Innovative technologies, out-of-the-box thinking, and a whole lot of R&D is transforming commodity textile fibre into a high value, high tech, high performance material. Researchers, designers, engineers are working hard to overcome the challenges presented in 3D printing a garment.
When successful, this could become the future of customisable mass production. And will lead to the development and transformation of textiles that are suited to 3D printing. Smart fabrics have come a long way since the last decade, and research and innovations continue to make smart apparel a retail choice.
Researchers and brands are working together to find innovative sustainability solutions in recycling, circular economy, waste water management, and generally to improve the green footprint.
Designers, engineers overcome challenges to 3D print garments
Designers are trying to find ways to overcome the challenges presented in 3D printing of garments, mainly because of the difficulties in printing flexible materials. For the most part, 3D printing is used for producing non-flexible parts. That’s why 3D printing fashion is a very expensive process still reserved for runway shows.
Today, most 3D printed garments are typically built using mesh systems, which are individually 3D printed and later assembled. Despite all of the challenges that come with 3D printed fashion, designers alongside engineers have managed to overcome many in order to produce some of their wildest designs. And there are some promising projects, which are making 3D printed apparel a reality in retail stores.
Danit Peleg – 3D printing clothes at home
Back in 2015, Danit Peleg introduced her first ever fashion collection, Liberty Leading The People, which was also her graduation project at the Shankar College of Design.
What’s so special about Peleg’s 3D printed clothing is that she made it all at home, on a 3D printer that fits on most desks. Apart from that, the fact that she had no previous experience in 3D printing makes this project even more impressive. Most fashion items from the Liberty Leading The People collection were assembled from multiple 3D printed parts. Using the mesh design on the dress, the designer achieved the desired flexibility and drew quite a bit of attention on the runway.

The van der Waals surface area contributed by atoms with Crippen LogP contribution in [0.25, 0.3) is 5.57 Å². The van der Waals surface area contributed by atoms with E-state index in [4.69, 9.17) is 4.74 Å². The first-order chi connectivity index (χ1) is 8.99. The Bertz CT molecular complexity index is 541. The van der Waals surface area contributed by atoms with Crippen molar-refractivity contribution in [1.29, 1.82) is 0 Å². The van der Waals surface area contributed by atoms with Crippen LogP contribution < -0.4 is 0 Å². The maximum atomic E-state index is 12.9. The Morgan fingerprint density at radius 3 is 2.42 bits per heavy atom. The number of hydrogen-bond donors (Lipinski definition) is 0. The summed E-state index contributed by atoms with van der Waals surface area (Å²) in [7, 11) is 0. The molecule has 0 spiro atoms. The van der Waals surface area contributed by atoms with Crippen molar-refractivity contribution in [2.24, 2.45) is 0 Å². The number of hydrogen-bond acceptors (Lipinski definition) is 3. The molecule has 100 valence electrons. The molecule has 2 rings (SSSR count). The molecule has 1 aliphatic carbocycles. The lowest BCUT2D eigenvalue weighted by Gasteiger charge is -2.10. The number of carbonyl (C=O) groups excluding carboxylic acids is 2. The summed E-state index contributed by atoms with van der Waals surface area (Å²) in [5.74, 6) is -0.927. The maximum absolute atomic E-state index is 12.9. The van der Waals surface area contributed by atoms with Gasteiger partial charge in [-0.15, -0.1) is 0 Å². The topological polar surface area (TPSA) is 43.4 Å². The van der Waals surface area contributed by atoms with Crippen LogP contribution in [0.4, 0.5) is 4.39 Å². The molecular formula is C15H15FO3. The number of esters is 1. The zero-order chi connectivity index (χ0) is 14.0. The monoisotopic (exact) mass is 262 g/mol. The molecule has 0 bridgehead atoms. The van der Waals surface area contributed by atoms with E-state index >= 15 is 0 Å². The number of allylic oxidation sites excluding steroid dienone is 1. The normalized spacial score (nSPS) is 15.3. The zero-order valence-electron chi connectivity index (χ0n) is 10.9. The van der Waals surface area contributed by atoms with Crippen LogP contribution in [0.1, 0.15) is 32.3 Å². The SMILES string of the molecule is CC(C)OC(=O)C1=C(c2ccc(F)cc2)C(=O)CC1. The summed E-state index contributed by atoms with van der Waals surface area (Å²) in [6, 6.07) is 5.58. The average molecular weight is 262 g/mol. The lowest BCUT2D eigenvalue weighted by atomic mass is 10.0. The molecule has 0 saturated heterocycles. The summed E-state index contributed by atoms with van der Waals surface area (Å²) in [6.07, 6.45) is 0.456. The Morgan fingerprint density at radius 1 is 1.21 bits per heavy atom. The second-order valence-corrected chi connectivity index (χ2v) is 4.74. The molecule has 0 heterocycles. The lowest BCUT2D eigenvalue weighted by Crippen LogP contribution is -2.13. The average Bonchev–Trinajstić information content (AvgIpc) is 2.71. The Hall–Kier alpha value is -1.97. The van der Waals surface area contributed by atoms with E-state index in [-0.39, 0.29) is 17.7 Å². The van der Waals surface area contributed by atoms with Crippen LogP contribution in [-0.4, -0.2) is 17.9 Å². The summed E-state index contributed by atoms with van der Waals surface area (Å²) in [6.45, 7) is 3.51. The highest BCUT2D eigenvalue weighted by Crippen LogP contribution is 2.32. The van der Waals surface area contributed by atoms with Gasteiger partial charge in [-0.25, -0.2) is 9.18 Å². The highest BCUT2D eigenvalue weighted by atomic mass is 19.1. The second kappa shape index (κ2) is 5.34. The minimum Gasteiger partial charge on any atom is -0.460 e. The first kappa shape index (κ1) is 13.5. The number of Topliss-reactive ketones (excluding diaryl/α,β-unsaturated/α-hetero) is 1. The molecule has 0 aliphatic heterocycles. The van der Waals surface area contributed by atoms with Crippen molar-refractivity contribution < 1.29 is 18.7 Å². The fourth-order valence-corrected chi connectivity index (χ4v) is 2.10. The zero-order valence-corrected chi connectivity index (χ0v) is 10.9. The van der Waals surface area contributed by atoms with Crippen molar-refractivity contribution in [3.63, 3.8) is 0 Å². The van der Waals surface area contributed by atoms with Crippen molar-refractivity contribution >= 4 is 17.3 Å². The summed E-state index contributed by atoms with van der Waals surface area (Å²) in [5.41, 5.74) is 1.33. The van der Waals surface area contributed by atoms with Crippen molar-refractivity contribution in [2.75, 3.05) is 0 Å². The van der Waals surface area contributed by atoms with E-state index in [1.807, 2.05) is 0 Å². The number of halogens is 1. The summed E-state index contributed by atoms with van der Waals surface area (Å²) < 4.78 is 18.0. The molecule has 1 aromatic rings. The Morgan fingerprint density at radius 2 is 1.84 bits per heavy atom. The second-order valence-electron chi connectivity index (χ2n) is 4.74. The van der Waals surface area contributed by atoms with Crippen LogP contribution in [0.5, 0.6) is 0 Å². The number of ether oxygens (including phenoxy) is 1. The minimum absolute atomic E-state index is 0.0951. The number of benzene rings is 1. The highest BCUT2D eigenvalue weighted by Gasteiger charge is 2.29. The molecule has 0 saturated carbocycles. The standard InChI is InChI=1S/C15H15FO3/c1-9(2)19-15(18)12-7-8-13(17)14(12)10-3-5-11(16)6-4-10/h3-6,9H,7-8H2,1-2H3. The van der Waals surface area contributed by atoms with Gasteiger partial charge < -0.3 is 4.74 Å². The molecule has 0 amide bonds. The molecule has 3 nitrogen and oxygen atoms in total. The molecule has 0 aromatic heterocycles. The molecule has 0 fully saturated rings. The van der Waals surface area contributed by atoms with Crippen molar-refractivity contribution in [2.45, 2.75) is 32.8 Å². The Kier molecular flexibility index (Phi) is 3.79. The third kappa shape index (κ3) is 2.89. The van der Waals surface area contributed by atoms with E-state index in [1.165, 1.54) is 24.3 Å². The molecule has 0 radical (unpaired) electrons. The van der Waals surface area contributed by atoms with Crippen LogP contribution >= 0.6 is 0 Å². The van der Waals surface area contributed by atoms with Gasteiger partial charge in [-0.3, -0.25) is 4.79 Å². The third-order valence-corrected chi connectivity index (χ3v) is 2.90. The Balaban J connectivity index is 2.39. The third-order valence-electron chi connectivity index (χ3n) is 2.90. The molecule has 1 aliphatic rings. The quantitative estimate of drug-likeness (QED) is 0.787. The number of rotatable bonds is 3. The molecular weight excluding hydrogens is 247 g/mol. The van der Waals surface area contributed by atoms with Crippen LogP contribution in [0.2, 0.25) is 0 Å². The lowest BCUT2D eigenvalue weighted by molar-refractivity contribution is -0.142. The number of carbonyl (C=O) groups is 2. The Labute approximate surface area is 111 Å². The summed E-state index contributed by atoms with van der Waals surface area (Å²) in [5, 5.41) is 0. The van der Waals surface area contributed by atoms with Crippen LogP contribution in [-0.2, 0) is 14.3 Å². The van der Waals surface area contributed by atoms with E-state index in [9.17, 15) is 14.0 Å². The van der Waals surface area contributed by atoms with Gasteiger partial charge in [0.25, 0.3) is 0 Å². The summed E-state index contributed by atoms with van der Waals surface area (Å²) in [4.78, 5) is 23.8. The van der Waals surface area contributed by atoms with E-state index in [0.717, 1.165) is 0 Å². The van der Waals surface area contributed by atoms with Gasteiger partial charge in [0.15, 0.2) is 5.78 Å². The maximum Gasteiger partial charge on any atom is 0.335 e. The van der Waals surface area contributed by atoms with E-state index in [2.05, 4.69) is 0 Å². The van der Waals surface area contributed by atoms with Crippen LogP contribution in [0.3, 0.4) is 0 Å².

Since the introduction of her first 3D printed clothes collection, Peleg created another impressive collection, The Birth Of Venus. Peleg’s ultimate goal is to make 3D printed fashion more accessible. To achieve that, she introduced the first 3D printed garment available for purchase. It’s a jacket and sells on her website for US$ 1500. The 3D printed jacket is limited to only 100 pieces due to the 3D printer’s capacity and work speed, but it’s a perfect example of how 3D printing could become a mass customisation solution.
threeASFOUR – 3D printed dress
The Pangolin 3D printed dress uses a nano-enhanced elastomer 3D printing material, which gives it both flexibility and durability. It was created in collaboration between three ASFOUR, Stratasys, & architect Travis Fitch. The dress was printed on 10 printers and took 500 hours to complete. After printing, all the “chain-like” parts were connected together to form the dress. The creators claim that each unit of the dress functions by itself in order to produce a 3D effect while moving.
Ministry of Supply – Jacket without seams
In 2016, Ministry of Supply introduced a 3D printed jacket, which at a price of $250, sold out incredibly fast. Because the jacket is 3D printed, there are no seams, which makes it a very comfortable garment. And despite the lack of seams, the garment still features articulated joints for the purpose of following your body’s contours. The jacket was made on a 3D robotic knitting machine, a process which saves material over traditional knitting. It’s thought that 15-30% of the material gets wasted with conventional methods. Thanks to 3D modeling, the jacket can be perfectly suited to each individual. Pair that with no seams, and you’ve got a winning combo!
3D printed fashion footwear
Big players in the footwear industry have been developing solutions for mass customisation for years. 3D printing not only enables these companies to prototype much faster, it’s also a great solution for mass customisation.
Companies diving into the arena include Adidas and New Balance, who are starting to 3D print midsoles. Nike, in the meantime, is experimenting with 3D printed “uppers”. The future for 3D printed footwear looks exciting. Whether athlete or fashionista, anyone could soon have perfectly-fitted shoes thanks to 3D printing.
Adidas – The future of midsoles
Teaming up with Carbon, a company specialising in resin 3D printing, Adidas recently developed the first mass-produced 3D printed midsole. With the goal of providing maximum running comfort, Adidas decided 3D printing was the only way of making the complex shape they were looking for in their Futurecraft 4D shoes. Using traditional manufacturing techniques, the 4D midsole would be extremely hard, if not impossible, to produce. With Carbon’s 3D printing technology, Adidas can easily accomplish the desired structure, which features a complex lattice. Last year Adidas pioneered the midsole, implementing it into shoes like the Daniel Arsham x Adidas. Through additive manufacturing, Adidas is striving for mass customisation with the concept of offering customers the ability to personalise their shoes.
Ganit Goldstein – Old meets new
With the help of Stratasys, designer Ganit Goldstein produced a 3D printed woven shoe. The piece is part of the project Between the Layers, which consists of numerous 3D printed shoes and garments.
The shoe was created using a Stratasys Connex3 3D printer, which has the ability to print multiple colours and materials. Alongside 3D printing, Goldstein made use of ikat, an eastern technique for dying woven fabrics.